APPLICATION TO FORCE STATE TO PAY LEGAL COSTS OF APARTHEID POLICE

May 14, 2018

APPLICATION TO FORCE STATE TO PAY LEGAL COSTS OF APARTHEID POLICE

Nokuthula Simelane’s sister joins case in bid to get wheels of justice turning

Statement from the Foundation for Human Rights 

On Tuesday, in an extraordinary step to get the wheels of justice turning in respect of the enforced disappearance of her sister Nokuthula Simelane nearly 35 years ago, the Executive Mayor of Polokwane Ms Thembisile Nkadimeng joins Nokuthula’s alleged killers in seeking to compel the police to pay the costs of defending its former members against murder charges.

An application to review and set aside of the decision of the police not to fund the legal defence of three of its four former members will be heard in the High Court, Pretoria, at 10am on 15 May 2018.

In February 2016, following sustained pressure from Nkadimeng on the National Prosecutions Authority – including the gathering and presentation of new evidence by an investigator appointed by the family – four apartheid security policemen, Tim Radebe, Willem Coetzee, Anton Pretorius and Frederick Mong were charged with Nokuthula’s murder. But the police refused to pay the costs of their defence, arguing that the accused had not acted in their official capacities in committing crimes against Nokuthula, despite overwhelming evidence to the contrary before the Truth and Reconciliation Commission (TRC). In March 2017, Nkadimeng was granted permission by the High Court to join the alleged murderers’ application to force the State to pay for their defence.

Nokuthula Simelane was an underground operative of the African National Congress when she was abducted by members of the security police in September 1983 and brutally tortured. She was never seen again. She was just 23-years-old.

Certain former security policemen applied to the TRC for amnesty for kidnapping and assaulting Nokuthula, but not for murdering her. They told the commission that after persuading her to work for them, they released her on the Swaziland border. But the TRC received contradictory evidence from other former security policemen to the effect that Nokuthula had been beaten and tortured to the point of being unrecognisable, and was barely able to walk.

The commission granted the policemen amnesty for kidnapping Nokuthula, and referred the matter to the National Prosecutions Authority for further investigation with a view to prosecution.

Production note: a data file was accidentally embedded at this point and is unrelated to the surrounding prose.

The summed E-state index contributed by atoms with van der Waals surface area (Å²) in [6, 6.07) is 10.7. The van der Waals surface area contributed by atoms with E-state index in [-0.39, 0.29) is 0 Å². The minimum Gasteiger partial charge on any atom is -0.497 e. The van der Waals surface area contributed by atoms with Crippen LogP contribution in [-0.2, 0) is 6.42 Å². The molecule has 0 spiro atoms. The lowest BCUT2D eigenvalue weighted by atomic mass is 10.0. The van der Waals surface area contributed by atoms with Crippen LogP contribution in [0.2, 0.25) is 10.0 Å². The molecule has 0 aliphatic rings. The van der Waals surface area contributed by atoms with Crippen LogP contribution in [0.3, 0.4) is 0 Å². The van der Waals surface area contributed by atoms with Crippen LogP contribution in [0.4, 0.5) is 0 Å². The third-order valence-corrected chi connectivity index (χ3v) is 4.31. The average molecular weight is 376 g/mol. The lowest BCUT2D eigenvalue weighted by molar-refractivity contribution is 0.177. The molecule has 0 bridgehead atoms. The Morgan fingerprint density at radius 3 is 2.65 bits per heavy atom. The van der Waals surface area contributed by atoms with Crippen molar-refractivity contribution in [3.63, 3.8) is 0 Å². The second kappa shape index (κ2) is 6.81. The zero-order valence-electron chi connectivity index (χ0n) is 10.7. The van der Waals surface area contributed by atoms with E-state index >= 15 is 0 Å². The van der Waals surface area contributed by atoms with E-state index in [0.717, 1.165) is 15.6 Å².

“My family and I have been searching for answers for more than 30 years. We have pleaded with authorities to take the necessary action to bring closure to this case. These pleas fell on deaf ears,” Nkadimeng stated in her submission to join the former security policemen’s application.

In court papers, Advocate Dumisa Ntsebeza SC, former head of the TRC’s investigative unit and a board member of the Foundation for Human Rights said the police suggestion that the former security policemen, “were engaged in a private frolic of their own is not only an absurd proposition, it is an expedient and wholly false claim. They were mere junior officers acting at the behest of a powerful and brutal organisation which specifically authorised and condoned their actions”.

In its final report, the TRC made particular reference to abductions, interrogations and killings perpetrated by apartheid police, where “the primary purpose was to obtain information, and death followed, apparently in order to protect the information received”.

The TRC found: “Amnesty applicants suggested that such intelligence had value only for as long as the ‘enemy’ was not aware that the information had been uncovered. Detainees – even those kept in solitary confinement – sometimes managed to smuggle out information about their detention and interrogation. Moreover, in the nature of clandestine work, once a detention was known about, old routines, codes and meeting places would be regarded as compromised and therefore changed.

“It was for this reason, the Security Branch argued, that it was preferable to abduct rather than officially detain, and to kill the abductee once information had been extracted. In some instances, the Security Branch attempted to ‘turn’ (recruit) the individual; where this proved unsuccessful, killing was regarded as necessary.

“This modus operandi allowed for greater freedom to torture without fear of consequences…”

*  Last week, the team that supported the Timol family to convince the State to re-open the Ahmed Timol inquest last year – including representatives of the Foundation for Human Rights, Legal Resources Centre, Khulumani Support Group and law-firm Webber Wentzel, internationally renown detective Frank Dutton, Advocate Howard Varney, and the nephew of the late Ahmed Timol, Imtiaz Cajee – called on the public for information about eight further apartheid era crimes, including Simelane’s disappearance.

The pursuit of justice in these cases has the blessing of the former chairperson of the TRC, Archbishop Emeritus Desmond Tutu, who views the initiative as part of the TRC’s “unfinished business”. 

South Africans with information on the Simelane and Neil Aggett cases are asked to contact Mr Moray Hathorn (moray.hathorn@webberwentzel.com / 011 530 5000), while information on the Matthews Mabelane, Suliman Saloojee, Hoosen Haffejee, Nicodemus Kgoathe, Solomon Modipane and Jacob Monnakgotla matters may contact Ms Naseema Fakir (naseema@lrc.org.za / 011 836 9831).

These cases are among more than 300 recommended by the TRC for further investigation.

Ends…

Distributed by Oryx Media (Benny Gool 082 5566 556 or Roger Friedman 079 8966 899) for the Foundation for Human Rights.


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